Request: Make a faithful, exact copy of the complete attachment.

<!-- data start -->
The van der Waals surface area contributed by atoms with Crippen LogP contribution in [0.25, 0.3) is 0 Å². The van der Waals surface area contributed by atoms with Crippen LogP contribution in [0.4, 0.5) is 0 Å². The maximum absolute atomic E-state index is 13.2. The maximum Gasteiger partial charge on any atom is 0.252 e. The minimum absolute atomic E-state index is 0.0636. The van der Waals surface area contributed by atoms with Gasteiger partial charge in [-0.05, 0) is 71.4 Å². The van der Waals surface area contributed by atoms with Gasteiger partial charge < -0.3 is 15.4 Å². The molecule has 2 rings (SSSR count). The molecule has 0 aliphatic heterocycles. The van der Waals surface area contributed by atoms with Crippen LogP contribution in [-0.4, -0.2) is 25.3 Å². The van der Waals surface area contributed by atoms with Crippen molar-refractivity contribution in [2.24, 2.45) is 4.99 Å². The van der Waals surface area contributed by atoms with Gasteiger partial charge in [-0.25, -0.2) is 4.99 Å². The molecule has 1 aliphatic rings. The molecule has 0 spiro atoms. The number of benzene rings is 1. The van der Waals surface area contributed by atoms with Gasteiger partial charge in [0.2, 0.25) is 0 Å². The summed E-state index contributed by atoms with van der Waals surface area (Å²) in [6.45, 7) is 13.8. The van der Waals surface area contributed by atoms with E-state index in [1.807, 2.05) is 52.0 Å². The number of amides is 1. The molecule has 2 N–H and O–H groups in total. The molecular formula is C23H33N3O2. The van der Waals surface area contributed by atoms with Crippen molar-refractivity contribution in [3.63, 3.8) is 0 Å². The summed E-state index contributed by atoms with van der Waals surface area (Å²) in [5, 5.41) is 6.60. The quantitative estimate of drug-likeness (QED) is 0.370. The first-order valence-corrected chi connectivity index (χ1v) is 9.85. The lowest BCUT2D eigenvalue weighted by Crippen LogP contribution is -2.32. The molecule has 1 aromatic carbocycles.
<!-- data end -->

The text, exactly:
The van der Waals surface area contributed by atoms with Crippen LogP contribution in [0.25, 0.3) is 0 Å². The van der Waals surface area contributed by atoms with Crippen LogP contribution in [0.4, 0.5) is 0 Å². The maximum absolute atomic E-state index is 13.2. The maximum Gasteiger partial charge on any atom is 0.252 e. The minimum absolute atomic E-state index is 0.0636. The van der Waals surface area contributed by atoms with Gasteiger partial charge in [-0.05, 0) is 71.4 Å². The van der Waals surface area contributed by atoms with Gasteiger partial charge < -0.3 is 15.4 Å². The molecule has 2 rings (SSSR count). The molecule has 0 aliphatic heterocycles. The van der Waals surface area contributed by atoms with Crippen LogP contribution in [-0.4, -0.2) is 25.3 Å². The van der Waals surface area contributed by atoms with Crippen molar-refractivity contribution in [2.24, 2.45) is 4.99 Å². The van der Waals surface area contributed by atoms with Gasteiger partial charge in [-0.25, -0.2) is 4.99 Å². The molecule has 1 aliphatic rings. The molecule has 0 spiro atoms. The number of benzene rings is 1. The van der Waals surface area contributed by atoms with Gasteiger partial charge in [0.2, 0.25) is 0 Å². The summed E-state index contributed by atoms with van der Waals surface area (Å²) in [6.45, 7) is 13.8. The van der Waals surface area contributed by atoms with E-state index in [1.807, 2.05) is 52.0 Å². The number of amides is 1. The molecule has 2 N–H and O–H groups in total. The molecular formula is C23H33N3O2. The van der Waals surface area contributed by atoms with Crippen molar-refractivity contribution in [3.63, 3.8) is 0 Å². The summed E-state index contributed by atoms with van der Waals surface area (Å²) in [5, 5.41) is 6.60. The quantitative estimate of drug-likeness (QED) is 0.370. The first-order valence-corrected chi connectivity index (χ1v) is 9.85. The lowest BCUT2D eigenvalue weighted by Crippen LogP contribution is -2.32. The molecule has 1 aromatic carbocycles.